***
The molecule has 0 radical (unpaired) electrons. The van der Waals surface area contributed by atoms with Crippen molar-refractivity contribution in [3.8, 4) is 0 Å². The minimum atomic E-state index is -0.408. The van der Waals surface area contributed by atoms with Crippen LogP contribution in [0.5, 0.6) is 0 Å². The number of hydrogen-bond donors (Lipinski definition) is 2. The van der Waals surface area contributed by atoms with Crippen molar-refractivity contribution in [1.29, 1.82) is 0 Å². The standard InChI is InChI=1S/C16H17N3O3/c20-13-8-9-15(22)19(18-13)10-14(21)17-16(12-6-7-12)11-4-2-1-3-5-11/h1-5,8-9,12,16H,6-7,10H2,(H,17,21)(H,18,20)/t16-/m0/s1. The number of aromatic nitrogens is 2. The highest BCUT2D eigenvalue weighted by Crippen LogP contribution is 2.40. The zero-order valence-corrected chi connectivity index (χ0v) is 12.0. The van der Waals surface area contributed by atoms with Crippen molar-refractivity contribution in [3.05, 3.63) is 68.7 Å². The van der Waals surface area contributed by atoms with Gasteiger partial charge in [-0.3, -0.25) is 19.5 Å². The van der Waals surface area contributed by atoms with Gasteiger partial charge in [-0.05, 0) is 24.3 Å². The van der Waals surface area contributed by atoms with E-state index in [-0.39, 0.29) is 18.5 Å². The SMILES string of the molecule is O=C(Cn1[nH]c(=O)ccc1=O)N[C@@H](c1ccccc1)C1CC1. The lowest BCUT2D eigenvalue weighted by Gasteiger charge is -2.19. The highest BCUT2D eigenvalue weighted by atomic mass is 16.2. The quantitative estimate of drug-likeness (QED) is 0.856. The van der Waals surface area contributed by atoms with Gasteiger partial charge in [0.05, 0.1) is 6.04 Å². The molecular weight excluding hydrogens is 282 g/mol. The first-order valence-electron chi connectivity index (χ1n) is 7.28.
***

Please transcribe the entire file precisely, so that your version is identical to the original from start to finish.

The molecule has 0 radical (unpaired) electrons. The van der Waals surface area contributed by atoms with Crippen molar-refractivity contribution in [3.8, 4) is 0 Å². The minimum atomic E-state index is -0.408. The van der Waals surface area contributed by atoms with Crippen LogP contribution in [0.5, 0.6) is 0 Å². The number of hydrogen-bond donors (Lipinski definition) is 2. The van der Waals surface area contributed by atoms with Crippen molar-refractivity contribution in [1.29, 1.82) is 0 Å². The standard InChI is InChI=1S/C16H17N3O3/c20-13-8-9-15(22)19(18-13)10-14(21)17-16(12-6-7-12)11-4-2-1-3-5-11/h1-5,8-9,12,16H,6-7,10H2,(H,17,21)(H,18,20)/t16-/m0/s1. The number of aromatic nitrogens is 2. The highest BCUT2D eigenvalue weighted by Crippen LogP contribution is 2.40. The zero-order valence-corrected chi connectivity index (χ0v) is 12.0. The van der Waals surface area contributed by atoms with Crippen molar-refractivity contribution in [3.05, 3.63) is 68.7 Å². The van der Waals surface area contributed by atoms with Gasteiger partial charge in [-0.3, -0.25) is 19.5 Å². The van der Waals surface area contributed by atoms with Gasteiger partial charge in [-0.05, 0) is 24.3 Å². The van der Waals surface area contributed by atoms with E-state index in [-0.39, 0.29) is 18.5 Å². The SMILES string of the molecule is O=C(Cn1[nH]c(=O)ccc1=O)N[C@@H](c1ccccc1)C1CC1. The lowest BCUT2D eigenvalue weighted by Gasteiger charge is -2.19. The highest BCUT2D eigenvalue weighted by atomic mass is 16.2. The quantitative estimate of drug-likeness (QED) is 0.856. The van der Waals surface area contributed by atoms with Gasteiger partial charge in [0.05, 0.1) is 6.04 Å². The molecular weight excluding hydrogens is 282 g/mol. The first-order valence-electron chi connectivity index (χ1n) is 7.28.